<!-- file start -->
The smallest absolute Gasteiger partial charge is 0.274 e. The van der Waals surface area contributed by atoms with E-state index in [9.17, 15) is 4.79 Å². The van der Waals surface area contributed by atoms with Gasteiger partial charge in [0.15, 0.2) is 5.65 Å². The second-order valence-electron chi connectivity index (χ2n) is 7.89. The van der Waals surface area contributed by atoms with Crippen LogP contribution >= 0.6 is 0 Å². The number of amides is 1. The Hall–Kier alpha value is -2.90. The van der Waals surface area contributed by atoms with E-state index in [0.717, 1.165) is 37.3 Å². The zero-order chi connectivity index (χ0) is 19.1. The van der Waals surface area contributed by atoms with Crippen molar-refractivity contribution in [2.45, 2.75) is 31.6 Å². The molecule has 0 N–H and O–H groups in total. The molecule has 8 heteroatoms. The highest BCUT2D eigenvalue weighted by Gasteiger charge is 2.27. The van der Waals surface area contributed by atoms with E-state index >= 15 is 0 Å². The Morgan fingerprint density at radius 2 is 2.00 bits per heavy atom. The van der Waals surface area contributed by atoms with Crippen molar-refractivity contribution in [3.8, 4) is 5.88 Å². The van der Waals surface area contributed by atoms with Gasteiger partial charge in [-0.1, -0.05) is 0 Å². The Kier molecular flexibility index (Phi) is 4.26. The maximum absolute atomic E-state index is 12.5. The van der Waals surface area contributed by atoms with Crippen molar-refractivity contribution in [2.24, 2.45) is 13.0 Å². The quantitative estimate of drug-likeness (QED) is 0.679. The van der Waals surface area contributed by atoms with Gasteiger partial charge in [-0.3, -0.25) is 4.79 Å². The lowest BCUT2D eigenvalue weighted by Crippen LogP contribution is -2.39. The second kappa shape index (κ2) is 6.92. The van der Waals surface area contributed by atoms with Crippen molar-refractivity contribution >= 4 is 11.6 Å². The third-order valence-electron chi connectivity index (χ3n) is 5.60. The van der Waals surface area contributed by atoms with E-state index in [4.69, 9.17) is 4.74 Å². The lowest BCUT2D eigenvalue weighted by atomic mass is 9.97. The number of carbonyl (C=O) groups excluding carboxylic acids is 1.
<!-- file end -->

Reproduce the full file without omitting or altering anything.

The smallest absolute Gasteiger partial charge is 0.274 e. The van der Waals surface area contributed by atoms with E-state index in [9.17, 15) is 4.79 Å². The van der Waals surface area contributed by atoms with Gasteiger partial charge in [0.15, 0.2) is 5.65 Å². The second-order valence-electron chi connectivity index (χ2n) is 7.89. The van der Waals surface area contributed by atoms with Crippen LogP contribution >= 0.6 is 0 Å². The number of amides is 1. The Hall–Kier alpha value is -2.90. The van der Waals surface area contributed by atoms with E-state index in [0.717, 1.165) is 37.3 Å². The zero-order chi connectivity index (χ0) is 19.1. The van der Waals surface area contributed by atoms with Crippen molar-refractivity contribution in [2.45, 2.75) is 31.6 Å². The molecule has 0 N–H and O–H groups in total. The molecule has 8 heteroatoms. The highest BCUT2D eigenvalue weighted by Gasteiger charge is 2.27. The van der Waals surface area contributed by atoms with E-state index >= 15 is 0 Å². The Morgan fingerprint density at radius 2 is 2.00 bits per heavy atom. The van der Waals surface area contributed by atoms with Crippen molar-refractivity contribution in [3.8, 4) is 5.88 Å². The van der Waals surface area contributed by atoms with Gasteiger partial charge in [-0.1, -0.05) is 0 Å². The Kier molecular flexibility index (Phi) is 4.26. The maximum absolute atomic E-state index is 12.5. The van der Waals surface area contributed by atoms with Crippen molar-refractivity contribution in [2.24, 2.45) is 13.0 Å². The quantitative estimate of drug-likeness (QED) is 0.679. The van der Waals surface area contributed by atoms with Gasteiger partial charge in [-0.3, -0.25) is 4.79 Å². The lowest BCUT2D eigenvalue weighted by Crippen LogP contribution is -2.39. The second kappa shape index (κ2) is 6.92. The van der Waals surface area contributed by atoms with Crippen molar-refractivity contribution >= 4 is 11.6 Å². The third-order valence-electron chi connectivity index (χ3n) is 5.60. The van der Waals surface area contributed by atoms with E-state index in [4.69, 9.17) is 4.74 Å². The lowest BCUT2D eigenvalue weighted by atomic mass is 9.97. The number of carbonyl (C=O) groups excluding carboxylic acids is 1.